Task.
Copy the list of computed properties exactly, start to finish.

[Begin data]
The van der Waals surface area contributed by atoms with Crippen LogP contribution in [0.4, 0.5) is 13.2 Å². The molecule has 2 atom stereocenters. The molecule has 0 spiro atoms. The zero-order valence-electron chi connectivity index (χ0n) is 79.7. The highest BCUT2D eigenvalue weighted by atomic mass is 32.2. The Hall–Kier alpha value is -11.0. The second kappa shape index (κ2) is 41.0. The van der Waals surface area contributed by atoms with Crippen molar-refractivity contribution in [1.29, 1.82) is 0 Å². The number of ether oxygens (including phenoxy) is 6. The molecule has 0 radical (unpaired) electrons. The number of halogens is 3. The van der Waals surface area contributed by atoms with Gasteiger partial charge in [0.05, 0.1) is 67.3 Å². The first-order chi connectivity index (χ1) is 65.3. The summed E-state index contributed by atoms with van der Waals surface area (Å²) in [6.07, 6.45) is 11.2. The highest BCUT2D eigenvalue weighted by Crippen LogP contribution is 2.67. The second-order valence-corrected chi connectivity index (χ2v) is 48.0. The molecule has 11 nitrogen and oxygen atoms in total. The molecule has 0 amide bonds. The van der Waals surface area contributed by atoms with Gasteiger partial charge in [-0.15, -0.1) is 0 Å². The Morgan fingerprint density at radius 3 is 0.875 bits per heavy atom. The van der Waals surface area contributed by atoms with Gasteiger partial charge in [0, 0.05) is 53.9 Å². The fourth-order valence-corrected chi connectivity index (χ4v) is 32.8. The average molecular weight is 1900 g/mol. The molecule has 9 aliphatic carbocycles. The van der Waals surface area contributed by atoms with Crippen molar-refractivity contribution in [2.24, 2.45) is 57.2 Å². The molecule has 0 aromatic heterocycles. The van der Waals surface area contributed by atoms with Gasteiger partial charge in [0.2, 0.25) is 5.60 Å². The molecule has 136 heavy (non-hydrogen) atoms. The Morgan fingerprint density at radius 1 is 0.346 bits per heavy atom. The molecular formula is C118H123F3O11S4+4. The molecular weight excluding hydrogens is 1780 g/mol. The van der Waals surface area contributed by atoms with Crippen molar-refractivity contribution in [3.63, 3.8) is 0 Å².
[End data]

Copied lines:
The van der Waals surface area contributed by atoms with Crippen LogP contribution in [0.4, 0.5) is 13.2 Å². The molecule has 2 atom stereocenters. The molecule has 0 spiro atoms. The zero-order valence-electron chi connectivity index (χ0n) is 79.7. The highest BCUT2D eigenvalue weighted by atomic mass is 32.2. The Hall–Kier alpha value is -11.0. The second kappa shape index (κ2) is 41.0. The van der Waals surface area contributed by atoms with Crippen molar-refractivity contribution in [1.29, 1.82) is 0 Å². The number of ether oxygens (including phenoxy) is 6. The molecule has 0 radical (unpaired) electrons. The number of halogens is 3. The van der Waals surface area contributed by atoms with Gasteiger partial charge in [0.05, 0.1) is 67.3 Å². The first-order chi connectivity index (χ1) is 65.3. The summed E-state index contributed by atoms with van der Waals surface area (Å²) in [6.07, 6.45) is 11.2. The highest BCUT2D eigenvalue weighted by Crippen LogP contribution is 2.67. The second-order valence-corrected chi connectivity index (χ2v) is 48.0. The molecule has 11 nitrogen and oxygen atoms in total. The molecule has 0 amide bonds. The van der Waals surface area contributed by atoms with Gasteiger partial charge in [-0.15, -0.1) is 0 Å². The Morgan fingerprint density at radius 3 is 0.875 bits per heavy atom. The van der Waals surface area contributed by atoms with Gasteiger partial charge in [0, 0.05) is 53.9 Å². The fourth-order valence-corrected chi connectivity index (χ4v) is 32.8. The average molecular weight is 1900 g/mol. The molecule has 9 aliphatic carbocycles. The van der Waals surface area contributed by atoms with Crippen molar-refractivity contribution in [2.24, 2.45) is 57.2 Å². The molecule has 0 aromatic heterocycles. The van der Waals surface area contributed by atoms with Gasteiger partial charge in [0.2, 0.25) is 5.60 Å². The molecule has 136 heavy (non-hydrogen) atoms. The Morgan fingerprint density at radius 1 is 0.346 bits per heavy atom. The molecular formula is C118H123F3O11S4+4. The molecular weight excluding hydrogens is 1780 g/mol. The van der Waals surface area contributed by atoms with Crippen molar-refractivity contribution in [3.63, 3.8) is 0 Å².